Without wishing to repeat ourselves from previous issues, the Haques got into collecting signifi cant BMWs around two years ago and have since built-up, bought and sold, an enviable collection of cars – including last month’s 850CSi cover car. The pair added this Z3 M Coupé to their current collection due to its increasingly popular status as a modern classic BMW.

“In all honesty I never really liked them! My dad felt the same way. But in the last couple of years they’ve been growing on us,” admitted Tahmid. “A lot of people have said the same, maybe as a result of that they’ve gone up in value a lot in the last two years. There are S54-engined cars selling for £50,000 – the cheapest Coupés are currently £25,000.”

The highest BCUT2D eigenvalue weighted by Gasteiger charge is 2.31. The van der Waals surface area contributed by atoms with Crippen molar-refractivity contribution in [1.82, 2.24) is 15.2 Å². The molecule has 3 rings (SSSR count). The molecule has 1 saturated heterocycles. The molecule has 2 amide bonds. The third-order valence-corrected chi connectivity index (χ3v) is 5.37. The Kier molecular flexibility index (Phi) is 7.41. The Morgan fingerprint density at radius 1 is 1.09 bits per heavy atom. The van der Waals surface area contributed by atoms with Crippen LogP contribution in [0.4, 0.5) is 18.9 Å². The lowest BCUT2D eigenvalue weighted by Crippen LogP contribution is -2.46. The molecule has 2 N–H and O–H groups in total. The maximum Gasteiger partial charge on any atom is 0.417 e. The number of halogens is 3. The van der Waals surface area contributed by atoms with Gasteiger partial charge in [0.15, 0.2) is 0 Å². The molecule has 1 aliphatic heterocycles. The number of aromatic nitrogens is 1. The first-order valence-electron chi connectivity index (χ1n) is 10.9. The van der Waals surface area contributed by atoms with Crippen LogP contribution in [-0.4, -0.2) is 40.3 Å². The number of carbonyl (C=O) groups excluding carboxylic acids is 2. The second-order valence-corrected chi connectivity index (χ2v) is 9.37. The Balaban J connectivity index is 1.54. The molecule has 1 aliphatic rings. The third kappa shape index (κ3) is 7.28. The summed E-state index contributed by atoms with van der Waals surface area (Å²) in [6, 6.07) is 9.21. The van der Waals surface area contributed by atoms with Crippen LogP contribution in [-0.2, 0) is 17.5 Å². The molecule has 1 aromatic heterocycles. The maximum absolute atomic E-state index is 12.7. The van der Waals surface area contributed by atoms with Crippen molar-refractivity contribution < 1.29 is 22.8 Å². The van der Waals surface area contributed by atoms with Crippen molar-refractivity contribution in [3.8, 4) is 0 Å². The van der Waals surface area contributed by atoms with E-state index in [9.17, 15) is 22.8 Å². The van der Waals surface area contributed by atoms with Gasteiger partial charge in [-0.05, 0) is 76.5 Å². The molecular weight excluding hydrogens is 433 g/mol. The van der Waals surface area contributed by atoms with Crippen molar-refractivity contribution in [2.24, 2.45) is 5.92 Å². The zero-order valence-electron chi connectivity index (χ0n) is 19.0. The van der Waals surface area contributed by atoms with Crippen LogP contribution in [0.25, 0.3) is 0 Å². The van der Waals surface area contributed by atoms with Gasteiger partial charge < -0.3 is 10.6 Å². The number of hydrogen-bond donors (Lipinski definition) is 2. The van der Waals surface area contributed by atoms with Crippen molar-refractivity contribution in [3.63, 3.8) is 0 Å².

Looking over this car today I feel that it has aged pretty well. Its pronounced proportions remain unusual, over the years many have described it as a caricature and it’s easy to see why – those muscular arches, the larger than average glasshouse, long bonnet and squat rear end wouldn’t make it look out of place in a comic book. However, while I’ve always personally been a fan of the exterior, I seem to recall that the interior was a touch dated even at launch. Peaking inside this car I’m pleasantly surprised, it’s all every E36-era inside, sure, but the retro gauges on the centre console, the switchgear and the two-tone colour-matched leather wrapped around those figure-hugging bucket-style recliners today all looks classically cool – perhaps that oversize steering wheel is the biggest giveaway that this is a car conceived in the late 1990s, not in the 21st century. In addition, things have worn nicely in here, it’s all solid, well engineered stuff, resulting in the cabin feeling fresh and inviting. Old BMWs were built well. Of course, like all M cars, this is all designed with a purpose in mind – driving. It gets me wondering what we said back in the day about the way these cars drive, so I dug out some old BMW Car road tests and one stood out in particular from our June 2007 issue. In this we’d given an early Z3 M Coupé some proper stick up against an E46 M3 and E39 M5 – back when niche magazine budgets stretched to track hire (those were the days!). In this archive piece we summarised the car beautifully and given that, a) we don’t have a track to hand for the shoot of this car, b) I’m not about to smoke Tahmid’s latest acquisition fully-lit around a commercial industrial estate like Ken Block for the purposes of this feature, and c) we’re shooting this during a slight lifting of lockdown regulations so I’m trying not to touch the car or get too close to anyone, why look to reinvent the wheel? So, in ‘07 we said of the S50-engined Z3 M Coupé: ‘The five-speed manual gearbox is not the slickest of shifts: you need to use the full length of the clutch’s travel and be accurate with the throw to get the best from it, but it is short and satisfyingly positive when you get used to it,’ we said. ‘This is an early model with the 3.2-litre 321hp engine from the E36 M3 Evo and no traction control. This last detail an important consideration on brand new tyres and damp roads. You need to be judicious when measuring out the car’s potent performance or be quick with the corrective lock.